Last summer, I saw an optometrist named Dr. Eyeler, who diagnosed a small, red lump on the inside of my lower left eyelid. “It’s a chalazion,” Dr. Eyeler said. Who what? She repeated the word and I asked her if she would write it down. She put it in green on some stationery, with instructions to warm compress and use ointment. Then the treatment didn’t work — Dr. Eyeler had warned me this could be the case. The lump, purportedly, was harmless. If it bothered me, could have it scalpelled off, like a needless clause in a sentence.
I did not expect to see the word “chalazion” again, not because the chalazion impairs my sight, but because for thirty-some years the word hadn’t existed for me. And yet here it is, a cuddle party of harsh vowels, in the table of contents of Garielle Lutz’s latest book Worsted. Reading Lutz’s new collection of stories, it is impossible not to get stimmed by words, their weird inner and outer workings, how they worry up all kinds of lurking inevitabilities begging to be eyed via phoropter, w/ slit lamp. I conducted this interview with Garielle Lutz in email and Google Docs.
The title Worsted calls back to Stories in the Worst Way, your first collection. How are these books in conversation?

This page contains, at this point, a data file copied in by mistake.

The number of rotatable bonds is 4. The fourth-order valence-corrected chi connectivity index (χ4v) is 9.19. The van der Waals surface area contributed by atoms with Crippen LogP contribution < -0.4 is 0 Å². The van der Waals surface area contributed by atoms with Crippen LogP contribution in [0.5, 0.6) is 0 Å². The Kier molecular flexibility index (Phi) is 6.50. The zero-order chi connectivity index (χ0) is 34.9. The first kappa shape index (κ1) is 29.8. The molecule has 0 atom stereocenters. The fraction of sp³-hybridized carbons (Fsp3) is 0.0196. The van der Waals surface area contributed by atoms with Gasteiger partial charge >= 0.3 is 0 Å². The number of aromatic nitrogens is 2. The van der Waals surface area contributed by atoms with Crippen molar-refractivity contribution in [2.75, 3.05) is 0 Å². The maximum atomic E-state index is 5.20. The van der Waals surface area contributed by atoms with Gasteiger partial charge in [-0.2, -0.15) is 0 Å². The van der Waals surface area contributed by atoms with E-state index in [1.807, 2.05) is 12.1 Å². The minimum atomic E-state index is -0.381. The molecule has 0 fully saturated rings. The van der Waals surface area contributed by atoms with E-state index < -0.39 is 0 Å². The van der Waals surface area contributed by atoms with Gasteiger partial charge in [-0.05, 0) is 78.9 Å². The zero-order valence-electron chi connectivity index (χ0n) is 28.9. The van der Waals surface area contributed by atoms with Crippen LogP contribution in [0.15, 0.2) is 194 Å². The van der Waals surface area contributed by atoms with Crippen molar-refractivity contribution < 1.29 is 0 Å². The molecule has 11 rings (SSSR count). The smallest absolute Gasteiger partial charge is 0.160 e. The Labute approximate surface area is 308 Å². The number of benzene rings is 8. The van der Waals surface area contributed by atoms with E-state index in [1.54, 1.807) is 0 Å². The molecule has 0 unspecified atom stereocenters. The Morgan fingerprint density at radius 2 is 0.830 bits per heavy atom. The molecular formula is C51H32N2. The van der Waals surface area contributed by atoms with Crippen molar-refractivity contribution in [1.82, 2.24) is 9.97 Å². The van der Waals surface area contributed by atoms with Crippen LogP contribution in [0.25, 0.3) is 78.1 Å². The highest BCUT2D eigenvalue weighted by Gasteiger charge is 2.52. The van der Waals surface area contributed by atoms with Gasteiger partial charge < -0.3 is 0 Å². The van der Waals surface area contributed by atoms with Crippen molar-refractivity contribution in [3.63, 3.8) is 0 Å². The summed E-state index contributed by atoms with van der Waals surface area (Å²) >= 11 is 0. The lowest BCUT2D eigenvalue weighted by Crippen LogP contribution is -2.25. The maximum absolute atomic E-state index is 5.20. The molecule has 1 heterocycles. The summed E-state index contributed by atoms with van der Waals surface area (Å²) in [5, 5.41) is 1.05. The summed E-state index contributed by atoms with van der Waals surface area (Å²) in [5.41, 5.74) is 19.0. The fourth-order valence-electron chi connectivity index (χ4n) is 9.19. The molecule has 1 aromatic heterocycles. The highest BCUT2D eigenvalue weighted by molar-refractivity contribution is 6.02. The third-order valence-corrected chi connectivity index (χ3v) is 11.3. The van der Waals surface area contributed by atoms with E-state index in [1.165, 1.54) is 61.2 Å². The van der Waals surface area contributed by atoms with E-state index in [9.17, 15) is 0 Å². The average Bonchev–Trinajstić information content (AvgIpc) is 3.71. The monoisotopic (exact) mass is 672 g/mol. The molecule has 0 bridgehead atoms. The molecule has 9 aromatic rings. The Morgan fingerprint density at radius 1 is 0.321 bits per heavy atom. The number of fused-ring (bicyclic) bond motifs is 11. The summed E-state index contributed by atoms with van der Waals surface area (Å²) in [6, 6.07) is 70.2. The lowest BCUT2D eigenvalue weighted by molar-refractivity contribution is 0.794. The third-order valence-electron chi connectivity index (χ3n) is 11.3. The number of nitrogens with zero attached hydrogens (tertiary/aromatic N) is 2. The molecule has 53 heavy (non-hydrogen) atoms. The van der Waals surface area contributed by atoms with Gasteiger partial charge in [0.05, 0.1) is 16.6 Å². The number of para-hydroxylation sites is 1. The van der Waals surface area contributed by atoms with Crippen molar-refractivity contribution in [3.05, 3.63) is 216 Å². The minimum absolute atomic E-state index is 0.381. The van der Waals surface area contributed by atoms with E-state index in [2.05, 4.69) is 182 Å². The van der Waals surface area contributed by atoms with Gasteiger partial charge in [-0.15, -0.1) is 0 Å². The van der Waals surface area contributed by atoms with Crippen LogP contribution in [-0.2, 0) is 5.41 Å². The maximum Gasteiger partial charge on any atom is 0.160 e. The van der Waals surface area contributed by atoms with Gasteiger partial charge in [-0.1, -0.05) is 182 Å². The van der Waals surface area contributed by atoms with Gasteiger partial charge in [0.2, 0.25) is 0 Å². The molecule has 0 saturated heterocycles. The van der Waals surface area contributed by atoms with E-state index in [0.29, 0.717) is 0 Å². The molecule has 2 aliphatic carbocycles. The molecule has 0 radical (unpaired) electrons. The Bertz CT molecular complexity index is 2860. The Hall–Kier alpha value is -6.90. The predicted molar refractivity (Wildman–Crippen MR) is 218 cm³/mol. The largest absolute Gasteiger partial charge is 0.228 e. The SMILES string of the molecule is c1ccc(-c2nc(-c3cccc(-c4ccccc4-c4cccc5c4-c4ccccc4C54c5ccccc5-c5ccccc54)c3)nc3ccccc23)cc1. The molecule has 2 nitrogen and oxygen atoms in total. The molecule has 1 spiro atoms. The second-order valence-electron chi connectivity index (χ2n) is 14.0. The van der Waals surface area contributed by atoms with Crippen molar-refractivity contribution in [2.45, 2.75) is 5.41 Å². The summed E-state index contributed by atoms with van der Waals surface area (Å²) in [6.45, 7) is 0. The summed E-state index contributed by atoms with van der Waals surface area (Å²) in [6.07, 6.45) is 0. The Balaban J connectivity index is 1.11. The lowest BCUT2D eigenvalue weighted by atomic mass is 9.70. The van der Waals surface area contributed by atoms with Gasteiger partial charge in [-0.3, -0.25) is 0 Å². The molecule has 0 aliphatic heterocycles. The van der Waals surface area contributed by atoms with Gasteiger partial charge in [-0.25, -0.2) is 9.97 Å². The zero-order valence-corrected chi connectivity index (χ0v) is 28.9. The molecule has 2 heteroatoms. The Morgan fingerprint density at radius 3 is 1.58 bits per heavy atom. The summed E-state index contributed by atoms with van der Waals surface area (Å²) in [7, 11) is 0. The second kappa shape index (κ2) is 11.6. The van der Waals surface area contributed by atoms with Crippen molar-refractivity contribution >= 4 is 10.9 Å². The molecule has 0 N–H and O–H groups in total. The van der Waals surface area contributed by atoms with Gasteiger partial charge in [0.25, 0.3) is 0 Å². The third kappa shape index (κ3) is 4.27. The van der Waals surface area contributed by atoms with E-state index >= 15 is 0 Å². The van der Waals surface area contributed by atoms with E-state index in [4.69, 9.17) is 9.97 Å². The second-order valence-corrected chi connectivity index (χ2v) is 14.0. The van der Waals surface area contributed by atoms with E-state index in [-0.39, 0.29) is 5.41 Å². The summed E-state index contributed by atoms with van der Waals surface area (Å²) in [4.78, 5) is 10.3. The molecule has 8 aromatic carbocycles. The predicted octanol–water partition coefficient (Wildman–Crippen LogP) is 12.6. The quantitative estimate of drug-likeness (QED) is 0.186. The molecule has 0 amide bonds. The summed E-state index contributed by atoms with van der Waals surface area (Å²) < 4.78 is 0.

Yes, Worsted seems to me in direct address to Stories in the Worst Way, but I can imagine all of the books telling each other off, having it out with each other, putting each other in their place, because each would like to think of itself as the definitive refutation of the others’ shrieked or paltering claims about the merits and disgraces of unlovedness and lonelihood.
The word “worsted” brings to mind fabric, worsted yarn — a close-textured surface with little to no nap. Or an opposite form of “bested” — outwitting someone. A friend I told about the book heard “wursted” and thought sausage. The stories contain much material, and even enact a kind of un-witting with their language. Not sure re: sausage. How did you arrive at the title?
A couple of years ago, while taking my favorite unabridged dictionary (Merriam-Webster’s 1934 model of the New International) out for a spin, I freaked when I saw that worst could do duty as a verb, so I right away reached for the thing, let it flex and eventually relax into its past-participial posture, and realized I had a title for my book. I love the word in part because it probably looks like a typo (maybe a misprint of wasted), and in part because I long ago had a crush on a strip-mall haberdasheress, and in part because the word just seems to fit the fulfilledly defeated characters I usually make a fuss over in my stories. (For some months now, my editor has been steering me toward liverwurst, but I don’t like taking a number at deli counters — I don’t like it that the arrowy little ticket you have to pull out from the dispenser is pointing right at you, as if your wants, your basest carnivorous cravings, literal or otherwise, have long been overknown.)
For many writers, your essay “The Sentence Is a Lonely Place” is a north star, the light that led to your fiction and also the fiction of Christine Schutt, Barry Hannah, Sam Lipsyte. For me, it was a guide to reading, and writing, leading, with style. Were you surprised by the response to that essay, the cult status it has assumed?